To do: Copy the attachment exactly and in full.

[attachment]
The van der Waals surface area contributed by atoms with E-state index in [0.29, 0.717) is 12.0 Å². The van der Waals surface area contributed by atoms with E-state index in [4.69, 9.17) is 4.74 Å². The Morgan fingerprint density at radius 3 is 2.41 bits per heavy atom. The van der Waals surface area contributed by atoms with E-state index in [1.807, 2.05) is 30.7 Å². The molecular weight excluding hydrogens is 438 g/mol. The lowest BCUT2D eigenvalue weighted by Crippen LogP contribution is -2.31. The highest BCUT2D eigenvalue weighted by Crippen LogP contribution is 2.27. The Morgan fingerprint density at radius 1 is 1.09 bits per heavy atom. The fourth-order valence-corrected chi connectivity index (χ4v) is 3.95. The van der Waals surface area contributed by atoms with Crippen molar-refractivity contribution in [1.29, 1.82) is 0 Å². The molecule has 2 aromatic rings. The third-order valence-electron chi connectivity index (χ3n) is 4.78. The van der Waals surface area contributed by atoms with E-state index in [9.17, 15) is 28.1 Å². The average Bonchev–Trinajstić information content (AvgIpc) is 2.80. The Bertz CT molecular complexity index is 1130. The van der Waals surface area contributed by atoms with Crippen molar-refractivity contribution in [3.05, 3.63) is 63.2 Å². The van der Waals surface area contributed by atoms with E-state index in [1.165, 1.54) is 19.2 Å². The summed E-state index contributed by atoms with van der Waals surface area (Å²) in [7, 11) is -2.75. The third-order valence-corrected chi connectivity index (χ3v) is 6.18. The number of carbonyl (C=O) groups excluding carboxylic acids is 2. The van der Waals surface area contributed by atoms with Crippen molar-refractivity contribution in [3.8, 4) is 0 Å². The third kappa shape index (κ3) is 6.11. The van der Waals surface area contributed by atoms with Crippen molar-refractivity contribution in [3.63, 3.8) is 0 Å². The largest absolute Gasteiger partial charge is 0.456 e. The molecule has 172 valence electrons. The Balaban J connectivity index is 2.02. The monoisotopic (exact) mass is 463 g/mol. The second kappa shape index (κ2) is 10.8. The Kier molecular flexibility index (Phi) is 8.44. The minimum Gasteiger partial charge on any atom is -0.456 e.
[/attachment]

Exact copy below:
The van der Waals surface area contributed by atoms with E-state index in [0.29, 0.717) is 12.0 Å². The van der Waals surface area contributed by atoms with E-state index in [4.69, 9.17) is 4.74 Å². The Morgan fingerprint density at radius 3 is 2.41 bits per heavy atom. The van der Waals surface area contributed by atoms with E-state index in [1.807, 2.05) is 30.7 Å². The molecular weight excluding hydrogens is 438 g/mol. The lowest BCUT2D eigenvalue weighted by Crippen LogP contribution is -2.31. The highest BCUT2D eigenvalue weighted by Crippen LogP contribution is 2.27. The Morgan fingerprint density at radius 1 is 1.09 bits per heavy atom. The fourth-order valence-corrected chi connectivity index (χ4v) is 3.95. The van der Waals surface area contributed by atoms with Crippen molar-refractivity contribution in [1.29, 1.82) is 0 Å². The molecule has 2 aromatic rings. The third-order valence-electron chi connectivity index (χ3n) is 4.78. The van der Waals surface area contributed by atoms with E-state index in [9.17, 15) is 28.1 Å². The average Bonchev–Trinajstić information content (AvgIpc) is 2.80. The Bertz CT molecular complexity index is 1130. The van der Waals surface area contributed by atoms with Crippen molar-refractivity contribution in [3.05, 3.63) is 63.2 Å². The van der Waals surface area contributed by atoms with E-state index in [1.165, 1.54) is 19.2 Å². The summed E-state index contributed by atoms with van der Waals surface area (Å²) in [7, 11) is -2.75. The third-order valence-corrected chi connectivity index (χ3v) is 6.18. The number of carbonyl (C=O) groups excluding carboxylic acids is 2. The van der Waals surface area contributed by atoms with Crippen molar-refractivity contribution in [3.8, 4) is 0 Å². The third kappa shape index (κ3) is 6.11. The van der Waals surface area contributed by atoms with Crippen molar-refractivity contribution in [3.63, 3.8) is 0 Å². The largest absolute Gasteiger partial charge is 0.456 e. The molecule has 172 valence electrons. The Balaban J connectivity index is 2.02. The monoisotopic (exact) mass is 463 g/mol. The second kappa shape index (κ2) is 10.8. The Kier molecular flexibility index (Phi) is 8.44. The minimum Gasteiger partial charge on any atom is -0.456 e.